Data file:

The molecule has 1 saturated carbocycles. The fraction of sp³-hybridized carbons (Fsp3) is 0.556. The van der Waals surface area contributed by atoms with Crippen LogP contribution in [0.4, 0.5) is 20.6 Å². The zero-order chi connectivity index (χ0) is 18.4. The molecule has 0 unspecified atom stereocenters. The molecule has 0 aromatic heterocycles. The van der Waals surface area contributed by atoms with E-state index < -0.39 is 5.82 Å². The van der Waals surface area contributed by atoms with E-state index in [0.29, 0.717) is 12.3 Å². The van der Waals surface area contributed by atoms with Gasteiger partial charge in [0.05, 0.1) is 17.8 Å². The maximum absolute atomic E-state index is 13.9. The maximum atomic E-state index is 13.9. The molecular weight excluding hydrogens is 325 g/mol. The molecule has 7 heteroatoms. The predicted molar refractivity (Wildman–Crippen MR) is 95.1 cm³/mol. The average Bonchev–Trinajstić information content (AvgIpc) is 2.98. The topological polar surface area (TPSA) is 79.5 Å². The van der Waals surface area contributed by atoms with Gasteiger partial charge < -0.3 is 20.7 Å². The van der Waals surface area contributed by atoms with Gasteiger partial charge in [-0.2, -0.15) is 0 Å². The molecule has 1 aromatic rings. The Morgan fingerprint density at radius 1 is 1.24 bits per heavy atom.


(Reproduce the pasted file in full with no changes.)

The molecule has 1 saturated carbocycles. The fraction of sp³-hybridized carbons (Fsp3) is 0.556. The van der Waals surface area contributed by atoms with Crippen LogP contribution in [0.4, 0.5) is 20.6 Å². The zero-order chi connectivity index (χ0) is 18.4. The molecule has 0 unspecified atom stereocenters. The molecule has 0 aromatic heterocycles. The van der Waals surface area contributed by atoms with E-state index < -0.39 is 5.82 Å². The van der Waals surface area contributed by atoms with E-state index in [0.29, 0.717) is 12.3 Å². The van der Waals surface area contributed by atoms with Gasteiger partial charge in [0.05, 0.1) is 17.8 Å². The maximum absolute atomic E-state index is 13.9. The maximum atomic E-state index is 13.9. The molecular weight excluding hydrogens is 325 g/mol. The molecule has 7 heteroatoms. The predicted molar refractivity (Wildman–Crippen MR) is 95.1 cm³/mol. The average Bonchev–Trinajstić information content (AvgIpc) is 2.98. The topological polar surface area (TPSA) is 79.5 Å². The van der Waals surface area contributed by atoms with Gasteiger partial charge < -0.3 is 20.7 Å². The van der Waals surface area contributed by atoms with Gasteiger partial charge in [-0.2, -0.15) is 0 Å². The molecule has 1 aromatic rings. The Morgan fingerprint density at radius 1 is 1.24 bits per heavy atom.